My attempt at Thai cooking

Trip Start Aug 25, 2003
Trip End Jul 18, 2004

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Flag of Thailand  ,
Tuesday, December 2, 2003

So we're back in Bangkok with only a few scant days to prepare for Myanmar and India. One might think we would be scrambling for last minute supplies, trading in our now useless guide books, and, in general, preparing to leave SE Asia. Well, if you thought that you'd be about half right - that's exactly what Sarah did. I did the less conventional preparation which was to take a Thai cooking class (in other words Sarah took one for the team today while I got stuffed on some great Thai food).

May Kaidee runs a food stall in Banglampu, Bangkok's popular travelers area. Her food ranks among the best we've had on this trip and, much to Sarah's glee, it's all vegetarian. Seriously, Sarah is already thinking of the food I am supposed to be able to cook when we get home! We became hooked on her spicy but sweet "Masaman Curry" the first time we came through Bangkok and we have been back many times since. So with little time left in Thailand and a desire to take a Thai cooking class, I signed up.

I met May this morning to go to the market with her for supplies. As we passed other street food stalls along the way May recieved alot of loud vocal attention which I can't help but think was directed at me, especially since they were smilng and pointing at me. When I asked May what they said she replied that they wanted her to pick up some goods at the market. That was some quick thinking by May, my guess is that they were saying something like: "He's married to that one that never leaves, right?" The laughter between them confimed my guess.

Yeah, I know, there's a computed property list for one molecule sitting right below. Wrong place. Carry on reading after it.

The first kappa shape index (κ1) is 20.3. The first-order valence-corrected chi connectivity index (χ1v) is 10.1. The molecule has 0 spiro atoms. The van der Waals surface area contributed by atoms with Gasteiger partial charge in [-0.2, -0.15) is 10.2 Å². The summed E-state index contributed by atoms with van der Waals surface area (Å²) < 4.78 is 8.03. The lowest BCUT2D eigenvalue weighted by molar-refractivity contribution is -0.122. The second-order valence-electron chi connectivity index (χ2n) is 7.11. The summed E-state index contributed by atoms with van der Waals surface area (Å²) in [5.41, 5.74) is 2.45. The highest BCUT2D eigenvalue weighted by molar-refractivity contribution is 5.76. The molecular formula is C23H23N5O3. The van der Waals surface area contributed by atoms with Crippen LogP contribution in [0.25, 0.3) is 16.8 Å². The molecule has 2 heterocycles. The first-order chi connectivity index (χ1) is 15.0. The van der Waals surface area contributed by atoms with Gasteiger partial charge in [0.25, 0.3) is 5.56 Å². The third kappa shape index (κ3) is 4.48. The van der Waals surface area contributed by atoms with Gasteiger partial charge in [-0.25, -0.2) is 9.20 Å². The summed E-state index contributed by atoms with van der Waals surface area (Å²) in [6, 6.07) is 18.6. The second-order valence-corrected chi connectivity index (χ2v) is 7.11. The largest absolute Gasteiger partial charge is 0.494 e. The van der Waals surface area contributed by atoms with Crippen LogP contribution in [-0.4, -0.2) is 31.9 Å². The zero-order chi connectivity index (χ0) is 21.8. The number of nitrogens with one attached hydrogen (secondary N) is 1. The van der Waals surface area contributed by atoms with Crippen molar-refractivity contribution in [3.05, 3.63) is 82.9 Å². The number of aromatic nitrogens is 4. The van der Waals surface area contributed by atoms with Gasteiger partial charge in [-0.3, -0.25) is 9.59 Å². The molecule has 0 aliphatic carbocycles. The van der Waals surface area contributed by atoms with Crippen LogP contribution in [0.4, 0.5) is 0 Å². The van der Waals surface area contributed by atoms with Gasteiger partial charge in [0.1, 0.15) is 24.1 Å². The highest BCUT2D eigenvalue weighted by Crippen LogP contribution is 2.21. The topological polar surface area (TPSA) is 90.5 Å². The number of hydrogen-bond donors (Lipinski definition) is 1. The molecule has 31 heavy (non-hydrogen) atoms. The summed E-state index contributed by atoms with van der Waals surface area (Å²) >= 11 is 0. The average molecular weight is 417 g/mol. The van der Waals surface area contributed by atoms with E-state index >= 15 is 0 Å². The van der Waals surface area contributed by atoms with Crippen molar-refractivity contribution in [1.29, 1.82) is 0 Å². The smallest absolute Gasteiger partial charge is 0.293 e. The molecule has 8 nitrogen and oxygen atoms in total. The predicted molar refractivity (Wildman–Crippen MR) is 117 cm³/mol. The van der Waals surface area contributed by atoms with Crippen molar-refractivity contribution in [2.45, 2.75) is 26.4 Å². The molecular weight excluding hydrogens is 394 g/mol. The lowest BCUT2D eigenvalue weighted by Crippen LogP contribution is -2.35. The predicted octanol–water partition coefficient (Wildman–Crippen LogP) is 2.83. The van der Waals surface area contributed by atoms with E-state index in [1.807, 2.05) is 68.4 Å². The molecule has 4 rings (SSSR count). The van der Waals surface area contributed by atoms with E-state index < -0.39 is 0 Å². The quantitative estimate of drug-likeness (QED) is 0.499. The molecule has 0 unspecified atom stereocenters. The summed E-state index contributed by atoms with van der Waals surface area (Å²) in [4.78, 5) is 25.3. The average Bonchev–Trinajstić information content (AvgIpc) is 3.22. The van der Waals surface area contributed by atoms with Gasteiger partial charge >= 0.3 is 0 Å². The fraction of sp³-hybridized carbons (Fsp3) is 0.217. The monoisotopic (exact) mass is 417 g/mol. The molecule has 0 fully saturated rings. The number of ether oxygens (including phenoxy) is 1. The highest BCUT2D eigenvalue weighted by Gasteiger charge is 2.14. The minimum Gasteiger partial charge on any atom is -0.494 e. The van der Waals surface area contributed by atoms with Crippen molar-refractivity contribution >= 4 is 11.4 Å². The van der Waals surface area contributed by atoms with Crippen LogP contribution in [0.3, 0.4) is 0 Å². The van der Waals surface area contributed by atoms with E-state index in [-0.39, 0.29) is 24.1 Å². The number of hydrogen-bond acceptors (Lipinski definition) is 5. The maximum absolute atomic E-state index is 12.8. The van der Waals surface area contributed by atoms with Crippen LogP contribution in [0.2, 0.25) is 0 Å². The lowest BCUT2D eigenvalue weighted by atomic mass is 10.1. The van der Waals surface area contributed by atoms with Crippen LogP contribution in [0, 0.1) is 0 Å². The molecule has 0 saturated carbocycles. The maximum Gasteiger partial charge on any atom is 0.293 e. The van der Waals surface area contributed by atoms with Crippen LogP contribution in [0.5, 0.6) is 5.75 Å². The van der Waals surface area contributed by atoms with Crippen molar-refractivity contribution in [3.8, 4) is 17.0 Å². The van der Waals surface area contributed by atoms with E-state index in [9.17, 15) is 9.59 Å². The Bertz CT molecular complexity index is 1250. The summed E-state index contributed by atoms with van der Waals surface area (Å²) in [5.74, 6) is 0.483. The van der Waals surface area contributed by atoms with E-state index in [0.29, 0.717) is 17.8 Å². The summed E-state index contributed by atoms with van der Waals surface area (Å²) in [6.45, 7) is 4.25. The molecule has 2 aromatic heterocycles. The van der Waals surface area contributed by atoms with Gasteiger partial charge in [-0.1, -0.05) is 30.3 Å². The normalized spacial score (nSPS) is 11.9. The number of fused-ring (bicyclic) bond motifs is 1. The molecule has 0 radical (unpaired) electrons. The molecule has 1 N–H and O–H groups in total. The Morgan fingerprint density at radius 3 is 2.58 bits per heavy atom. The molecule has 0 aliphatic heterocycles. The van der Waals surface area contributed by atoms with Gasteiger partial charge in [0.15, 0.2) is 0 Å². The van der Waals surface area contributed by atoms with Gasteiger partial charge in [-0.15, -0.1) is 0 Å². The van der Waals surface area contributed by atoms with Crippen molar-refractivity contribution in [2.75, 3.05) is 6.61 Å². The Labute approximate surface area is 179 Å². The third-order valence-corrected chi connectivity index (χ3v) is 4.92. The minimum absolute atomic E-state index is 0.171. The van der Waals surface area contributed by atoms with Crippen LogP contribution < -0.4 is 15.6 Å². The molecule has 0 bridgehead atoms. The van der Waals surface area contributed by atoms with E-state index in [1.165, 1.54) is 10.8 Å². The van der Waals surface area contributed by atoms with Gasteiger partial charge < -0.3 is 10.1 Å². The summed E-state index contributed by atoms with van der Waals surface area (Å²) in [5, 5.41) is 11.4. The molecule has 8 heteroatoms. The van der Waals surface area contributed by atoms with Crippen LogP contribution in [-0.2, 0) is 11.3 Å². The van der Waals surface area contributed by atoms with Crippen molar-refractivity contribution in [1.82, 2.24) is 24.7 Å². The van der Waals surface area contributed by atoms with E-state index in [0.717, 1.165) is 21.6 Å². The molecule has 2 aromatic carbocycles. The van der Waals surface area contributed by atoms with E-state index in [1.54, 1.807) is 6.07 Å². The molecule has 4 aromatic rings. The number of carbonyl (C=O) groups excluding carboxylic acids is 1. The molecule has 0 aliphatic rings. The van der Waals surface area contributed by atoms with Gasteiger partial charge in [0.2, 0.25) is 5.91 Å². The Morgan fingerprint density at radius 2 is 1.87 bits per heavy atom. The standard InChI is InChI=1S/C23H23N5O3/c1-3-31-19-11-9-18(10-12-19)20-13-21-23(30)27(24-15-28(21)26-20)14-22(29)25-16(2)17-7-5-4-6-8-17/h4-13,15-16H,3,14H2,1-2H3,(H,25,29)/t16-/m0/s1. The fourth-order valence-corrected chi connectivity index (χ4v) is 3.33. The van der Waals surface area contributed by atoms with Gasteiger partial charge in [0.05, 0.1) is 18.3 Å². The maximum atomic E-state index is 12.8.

When we reached the market, I saw that it wasn't what you might consider a conventional market, more like vendors selling goods set up along street sidewalks. I was surprised because the very first thing May bought was four live catfish. As we continued shopping May bought huge amounts of vegetables, more than we could carry together and just left them with the vendors we bought them from as we went. All except the fish, which was given to me to be carried. We ducked down an alleyway which seemed to lead to nothing but a canal. May explianed that she was going to give the fish back to the river as part of her belief that if you take something from nature you have give something back. After a short prayer she cast the fish into the canal and we were back to shopping.

I forgot to mention that the second thing May bought was some sugarcane for me to snack on. Having never had sugarcane I wasn't sure of the proper method/etiquette to eat it. I followed May's lead and grabbed a small piece and just went for it. At first it was great, sweet watery liquid squirted out if it, but after a few chews I realized I was just gnawing on a hunk of flavorless fibre. I ddn't see May spit hers out so I kept on chewing hoping it would get better or break apart a little. Finally I gave that up and just swallowed. I had four more pieces (what can I say, the taste was great at first) but that was about all the fibre my body could take for one day.

With a short ride back in a tuk-tuk (since there was no way we could carry all of that food) we were back at the restaurant where there was a wok and propane stove set up for May and I to get started. The cooking was actually simpler than I thought, and with seven dishes down and three to go I was extremely relieved to see Sarah so she could help me eat the last few. Of course once I let it out that I needed help I had many volunteers from the restaurant waiting for dishes to be finished. Believe it or not, no one got sick off my food. Naturally, we didn't stick around to see if that changed, why tempt fate?

If you want to try food at May's or would like to order a cookbook, check out May's website:
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